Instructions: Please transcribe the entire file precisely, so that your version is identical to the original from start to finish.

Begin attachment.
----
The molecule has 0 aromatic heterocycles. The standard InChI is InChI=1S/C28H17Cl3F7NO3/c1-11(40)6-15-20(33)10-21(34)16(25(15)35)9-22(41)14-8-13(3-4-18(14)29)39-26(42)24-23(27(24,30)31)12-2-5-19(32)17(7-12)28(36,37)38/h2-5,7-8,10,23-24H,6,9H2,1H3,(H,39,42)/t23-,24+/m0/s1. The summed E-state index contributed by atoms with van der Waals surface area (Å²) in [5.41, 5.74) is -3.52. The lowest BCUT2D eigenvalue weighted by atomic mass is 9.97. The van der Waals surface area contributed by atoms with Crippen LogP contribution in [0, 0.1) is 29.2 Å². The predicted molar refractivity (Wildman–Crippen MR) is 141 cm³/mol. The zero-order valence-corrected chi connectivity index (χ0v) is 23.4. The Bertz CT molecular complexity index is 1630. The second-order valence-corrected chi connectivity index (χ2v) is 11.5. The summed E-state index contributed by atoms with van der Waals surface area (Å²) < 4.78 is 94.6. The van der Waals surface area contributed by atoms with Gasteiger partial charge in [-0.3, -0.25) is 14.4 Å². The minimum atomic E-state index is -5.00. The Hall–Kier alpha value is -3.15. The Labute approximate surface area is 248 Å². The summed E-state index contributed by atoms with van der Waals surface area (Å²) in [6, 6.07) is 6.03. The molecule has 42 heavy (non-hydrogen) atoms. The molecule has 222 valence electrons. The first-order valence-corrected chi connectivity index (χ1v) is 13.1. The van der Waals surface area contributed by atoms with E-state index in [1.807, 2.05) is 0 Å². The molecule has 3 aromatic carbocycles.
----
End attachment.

The molecule has 0 aromatic heterocycles. The standard InChI is InChI=1S/C28H17Cl3F7NO3/c1-11(40)6-15-20(33)10-21(34)16(25(15)35)9-22(41)14-8-13(3-4-18(14)29)39-26(42)24-23(27(24,30)31)12-2-5-19(32)17(7-12)28(36,37)38/h2-5,7-8,10,23-24H,6,9H2,1H3,(H,39,42)/t23-,24+/m0/s1. The summed E-state index contributed by atoms with van der Waals surface area (Å²) in [5.41, 5.74) is -3.52. The lowest BCUT2D eigenvalue weighted by atomic mass is 9.97. The van der Waals surface area contributed by atoms with Crippen LogP contribution in [0, 0.1) is 29.2 Å². The predicted molar refractivity (Wildman–Crippen MR) is 141 cm³/mol. The zero-order valence-corrected chi connectivity index (χ0v) is 23.4. The Bertz CT molecular complexity index is 1630. The second-order valence-corrected chi connectivity index (χ2v) is 11.5. The summed E-state index contributed by atoms with van der Waals surface area (Å²) < 4.78 is 94.6. The van der Waals surface area contributed by atoms with Gasteiger partial charge in [-0.3, -0.25) is 14.4 Å². The minimum atomic E-state index is -5.00. The Hall–Kier alpha value is -3.15. The Labute approximate surface area is 248 Å². The summed E-state index contributed by atoms with van der Waals surface area (Å²) in [6, 6.07) is 6.03. The molecule has 42 heavy (non-hydrogen) atoms. The molecule has 222 valence electrons. The first-order valence-corrected chi connectivity index (χ1v) is 13.1. The van der Waals surface area contributed by atoms with E-state index in [1.807, 2.05) is 0 Å². The molecule has 3 aromatic carbocycles.